Technology-Lawyer

Dennis Kennedy

Technology Law and Legal Technology. Dennis Kennedy is one of the few technology lawyers who is also an expert on the underlying technologies. Dennis an award-winning leader in the application of technology and the Internet to the practice of law. DennisKennedy.com gives you access to a wide variety of Dennis Kennedy's resources on legal technology, his writings, his well-known blog, DennisKennedy.Blog, and information about how you can have Dennis speak to your organization or group.

Dennis Kennedy is one of the most knowledgeable legal technologists you will find. - Michael Arkfeld.

Dennis Kennedy, a lawyer and legal technology expert in St. Louis, Mo., has been a significant influence in the ever-evolving relationship between lawyers and the Web. - Robert Ambrogi

Archive for February, 2005

By Request Tuesday – What Type of Posts Work Best in Blogs?

Tuesday, February 22nd, 2005

OK, I know that I sometimes write really long posts. My Heart of Blogness post was more than 4,000 words.
Long or short? Personal or “just the facts”? Links, reportage or commentary?
In short, whatever best fits your voice.
As a more practical matter, here are some of my observations.
Long vs. Short Posts
Short posts are usually “better” for most bloggers. It’s clear that fewer people will read your posts as the posts get longer. If you were able to learn about and graph readership vs. length of post, I think you’d see a precipitous decline after a post reaches about 400 words or so.
If you write a long post, you need to assume that fewer people will start to read the post (and even fewer will read it all the way through) and that the post might be saved, bookmarked or printed, but probably not read by as many people as you might have hoped.
HOWEVER, you may well develop your most loyal readership because of long posts, some might get turned into articles and some may turn out to be very long-lived and referred to by many others. They may also fall off the cliff into the deep dark sea.
I always get people telling me that I shouldn’t write as many long posts as I do. Remember, however, that I’ve written hundreds of articles and I’m quite comfortable in the 1,000 – 2,500 word range. Several of my long posts have been published as articles.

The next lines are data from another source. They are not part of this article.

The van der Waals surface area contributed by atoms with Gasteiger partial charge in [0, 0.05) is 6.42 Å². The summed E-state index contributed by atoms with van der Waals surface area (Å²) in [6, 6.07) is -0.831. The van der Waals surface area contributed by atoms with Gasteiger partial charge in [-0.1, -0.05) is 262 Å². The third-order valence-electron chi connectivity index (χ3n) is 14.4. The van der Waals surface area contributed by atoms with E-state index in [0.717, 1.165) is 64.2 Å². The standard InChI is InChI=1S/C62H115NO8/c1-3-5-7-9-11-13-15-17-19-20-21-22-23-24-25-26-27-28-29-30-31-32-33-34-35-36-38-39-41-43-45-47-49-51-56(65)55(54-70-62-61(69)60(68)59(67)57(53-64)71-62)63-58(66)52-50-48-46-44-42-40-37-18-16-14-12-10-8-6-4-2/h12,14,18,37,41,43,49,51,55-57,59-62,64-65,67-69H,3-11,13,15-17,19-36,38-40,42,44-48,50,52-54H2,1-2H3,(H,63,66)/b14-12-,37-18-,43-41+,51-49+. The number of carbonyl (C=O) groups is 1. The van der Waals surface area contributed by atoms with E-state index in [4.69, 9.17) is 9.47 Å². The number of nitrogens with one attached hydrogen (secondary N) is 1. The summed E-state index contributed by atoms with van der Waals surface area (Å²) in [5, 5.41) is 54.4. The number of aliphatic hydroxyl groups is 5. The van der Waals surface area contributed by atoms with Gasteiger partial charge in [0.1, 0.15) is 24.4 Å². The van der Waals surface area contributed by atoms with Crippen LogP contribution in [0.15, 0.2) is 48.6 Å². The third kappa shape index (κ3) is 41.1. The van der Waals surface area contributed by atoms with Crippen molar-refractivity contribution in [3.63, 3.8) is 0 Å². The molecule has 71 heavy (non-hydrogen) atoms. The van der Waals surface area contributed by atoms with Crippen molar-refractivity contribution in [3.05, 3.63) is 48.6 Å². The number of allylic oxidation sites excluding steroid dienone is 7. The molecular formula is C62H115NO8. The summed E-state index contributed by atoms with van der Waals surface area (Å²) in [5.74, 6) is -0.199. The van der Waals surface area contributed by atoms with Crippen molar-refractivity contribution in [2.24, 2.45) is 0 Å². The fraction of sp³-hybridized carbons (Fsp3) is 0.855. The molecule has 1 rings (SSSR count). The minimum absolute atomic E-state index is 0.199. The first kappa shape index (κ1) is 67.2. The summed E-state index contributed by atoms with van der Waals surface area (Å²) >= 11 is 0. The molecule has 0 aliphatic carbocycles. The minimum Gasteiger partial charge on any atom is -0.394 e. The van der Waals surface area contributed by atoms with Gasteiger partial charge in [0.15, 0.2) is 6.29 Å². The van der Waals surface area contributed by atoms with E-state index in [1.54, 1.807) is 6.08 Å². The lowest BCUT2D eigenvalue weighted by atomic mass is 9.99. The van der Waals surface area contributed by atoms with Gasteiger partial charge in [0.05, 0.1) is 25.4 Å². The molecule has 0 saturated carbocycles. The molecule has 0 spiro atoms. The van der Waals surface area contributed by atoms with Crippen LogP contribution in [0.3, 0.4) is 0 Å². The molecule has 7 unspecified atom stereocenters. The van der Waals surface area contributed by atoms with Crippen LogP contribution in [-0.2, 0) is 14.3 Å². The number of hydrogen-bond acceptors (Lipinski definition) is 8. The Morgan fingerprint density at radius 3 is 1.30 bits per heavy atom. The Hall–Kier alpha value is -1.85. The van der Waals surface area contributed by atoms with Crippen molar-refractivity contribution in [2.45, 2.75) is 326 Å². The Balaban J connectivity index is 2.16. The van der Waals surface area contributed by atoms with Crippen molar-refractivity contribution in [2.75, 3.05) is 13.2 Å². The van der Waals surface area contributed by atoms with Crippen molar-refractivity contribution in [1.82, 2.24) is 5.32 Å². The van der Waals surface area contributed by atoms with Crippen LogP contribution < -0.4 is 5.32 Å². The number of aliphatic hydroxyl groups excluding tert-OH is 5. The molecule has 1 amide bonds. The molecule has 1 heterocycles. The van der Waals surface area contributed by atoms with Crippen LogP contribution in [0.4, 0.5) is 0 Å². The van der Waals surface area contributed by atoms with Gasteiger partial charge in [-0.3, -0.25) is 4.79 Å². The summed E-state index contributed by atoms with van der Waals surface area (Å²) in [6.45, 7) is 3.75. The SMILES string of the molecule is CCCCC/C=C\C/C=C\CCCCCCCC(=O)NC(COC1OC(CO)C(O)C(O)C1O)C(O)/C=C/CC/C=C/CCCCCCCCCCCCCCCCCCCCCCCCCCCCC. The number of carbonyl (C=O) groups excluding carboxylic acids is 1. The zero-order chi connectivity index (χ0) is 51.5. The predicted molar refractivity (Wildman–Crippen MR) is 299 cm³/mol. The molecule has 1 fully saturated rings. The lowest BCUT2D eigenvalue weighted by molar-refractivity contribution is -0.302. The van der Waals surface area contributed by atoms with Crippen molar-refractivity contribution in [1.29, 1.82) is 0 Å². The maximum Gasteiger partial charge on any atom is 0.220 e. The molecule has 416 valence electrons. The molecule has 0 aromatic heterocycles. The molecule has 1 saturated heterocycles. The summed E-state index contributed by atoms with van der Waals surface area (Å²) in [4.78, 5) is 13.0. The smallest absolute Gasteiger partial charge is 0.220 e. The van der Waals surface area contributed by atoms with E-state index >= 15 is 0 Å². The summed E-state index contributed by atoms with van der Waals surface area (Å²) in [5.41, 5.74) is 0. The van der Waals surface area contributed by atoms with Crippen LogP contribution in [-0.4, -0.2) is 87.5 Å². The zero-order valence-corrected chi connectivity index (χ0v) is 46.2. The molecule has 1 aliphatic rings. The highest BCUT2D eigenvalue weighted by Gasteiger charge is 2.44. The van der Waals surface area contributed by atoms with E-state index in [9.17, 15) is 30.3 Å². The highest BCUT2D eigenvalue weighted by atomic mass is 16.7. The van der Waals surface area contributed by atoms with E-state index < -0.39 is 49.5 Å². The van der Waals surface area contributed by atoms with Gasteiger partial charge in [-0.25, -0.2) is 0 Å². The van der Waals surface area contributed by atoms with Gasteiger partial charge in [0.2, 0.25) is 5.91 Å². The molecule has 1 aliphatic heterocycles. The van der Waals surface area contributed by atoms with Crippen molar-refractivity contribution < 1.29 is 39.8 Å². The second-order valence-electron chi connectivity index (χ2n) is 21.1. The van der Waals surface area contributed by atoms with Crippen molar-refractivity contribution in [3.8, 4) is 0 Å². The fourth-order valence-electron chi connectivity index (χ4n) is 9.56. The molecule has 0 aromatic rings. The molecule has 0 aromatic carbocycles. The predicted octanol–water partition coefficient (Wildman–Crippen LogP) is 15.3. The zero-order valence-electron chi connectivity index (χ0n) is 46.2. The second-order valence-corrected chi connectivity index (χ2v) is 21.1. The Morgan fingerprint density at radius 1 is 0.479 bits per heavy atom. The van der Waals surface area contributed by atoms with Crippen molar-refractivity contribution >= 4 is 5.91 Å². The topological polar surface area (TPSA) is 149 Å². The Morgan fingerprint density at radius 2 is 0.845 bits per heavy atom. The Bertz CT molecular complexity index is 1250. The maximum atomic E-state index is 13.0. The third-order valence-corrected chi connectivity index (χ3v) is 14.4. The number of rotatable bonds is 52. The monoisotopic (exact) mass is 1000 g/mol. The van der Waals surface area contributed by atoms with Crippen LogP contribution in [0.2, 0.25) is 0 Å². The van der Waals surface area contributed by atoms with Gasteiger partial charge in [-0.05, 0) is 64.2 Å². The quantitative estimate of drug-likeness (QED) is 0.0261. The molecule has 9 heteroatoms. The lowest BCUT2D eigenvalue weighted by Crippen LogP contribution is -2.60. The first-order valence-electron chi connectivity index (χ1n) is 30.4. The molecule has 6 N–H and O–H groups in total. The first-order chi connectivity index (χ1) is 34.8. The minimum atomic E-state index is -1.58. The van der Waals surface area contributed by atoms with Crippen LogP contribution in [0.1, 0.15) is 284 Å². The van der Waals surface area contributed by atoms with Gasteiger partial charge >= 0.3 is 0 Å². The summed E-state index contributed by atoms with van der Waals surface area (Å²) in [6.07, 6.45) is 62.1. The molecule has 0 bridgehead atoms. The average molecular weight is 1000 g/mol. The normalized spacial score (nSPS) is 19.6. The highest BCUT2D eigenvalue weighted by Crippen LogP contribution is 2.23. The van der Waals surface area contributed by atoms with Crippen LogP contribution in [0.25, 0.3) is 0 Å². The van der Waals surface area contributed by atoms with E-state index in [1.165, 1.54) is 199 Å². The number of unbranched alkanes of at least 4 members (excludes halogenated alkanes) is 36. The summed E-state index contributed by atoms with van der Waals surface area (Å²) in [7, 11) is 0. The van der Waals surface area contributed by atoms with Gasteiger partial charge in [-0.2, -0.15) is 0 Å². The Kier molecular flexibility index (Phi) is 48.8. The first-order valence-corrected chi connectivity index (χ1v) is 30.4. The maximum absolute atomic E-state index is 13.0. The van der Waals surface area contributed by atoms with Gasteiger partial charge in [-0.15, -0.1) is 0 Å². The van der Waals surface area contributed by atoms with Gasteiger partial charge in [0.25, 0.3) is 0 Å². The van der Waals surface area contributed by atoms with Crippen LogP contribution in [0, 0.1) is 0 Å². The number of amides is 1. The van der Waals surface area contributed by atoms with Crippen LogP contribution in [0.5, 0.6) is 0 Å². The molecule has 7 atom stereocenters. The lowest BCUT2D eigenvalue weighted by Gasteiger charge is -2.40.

However, I expect and accept a greatly decreased readership for longer posts. That’s why I do a mix on the lengths of my posts.
In general, I’d recommend posts of a few hundred words (or less) for most new bloggers. Then adjust the length of your posts to fit your voice. There’s no magic formula, other than to note the general preference of readers for shorter posts.
If you write longer posts, think about using subheadings, bullet points and other web writing techniques that help your readers approach your article as “chunks.”
In particular, be very aggressive about paragraphing.
Forget what you were taught about not using single sentence paragraphs. Get the white space in there. You almost want to break paragraphs by sight.
If the paragraph is getting long, hit two returns and start a new paragraph. That helps today’s readers.
Personal vs. Objective Style.
You’re asking me? When in doubt, take a personal approach and use a personal style.
Links, Reportage or Commentary.
Who are you? What do you want? Figure out what your blog will be about and what you want to accomplish and you’ll get your answer.
Generally, if you are a little uncomfortable with your writing skills or are worried about how you will sound or what people might think, go with an approach that emphasizes linking and reporting news. Gradually try a few efforts at commentary (preferably something more than “that sucks”) or even more personally approaches. You’ll get feedback that either encourages you or discourages you.
Your approach will evolve over time. Heck, I have a much more personal and individual approach now than I had six months ago, let alone when I started this blog.
The “Perfect” Post.
As in article writing these days, you will generally get more response to a post that takes the form of “three reasons,” “five steps,” “seven tips” or some other numbered approach. People like this approach these days. I love posts and articles of this type. If you write a piece of this type that runs 800 to 1,200 words, you should be able to get it published as an article in print (assuming it’s reasonably good) and probably get requests from other publications to reprint it. It’s the sweet spot in the market.
A short post (less than 400 words) of this “numerical” style with a catchy title will consistently give you more audience and publicity than any other type of post that you do (except of course for post on celebrity gossip and other topics of enduring popularity).
In other words, you’d be making a huge mistake to model your blog posts after mine. But you’d also be making a mistake to decide that you need to tie yourself to some other blogger’s model.
One other point. If you do try to follow some other blogger’s model, you’ll quickly notice that (1) it’s much more difficult to write in that style than you ever expected and (2) your blogger model makes it look much easier than it really is.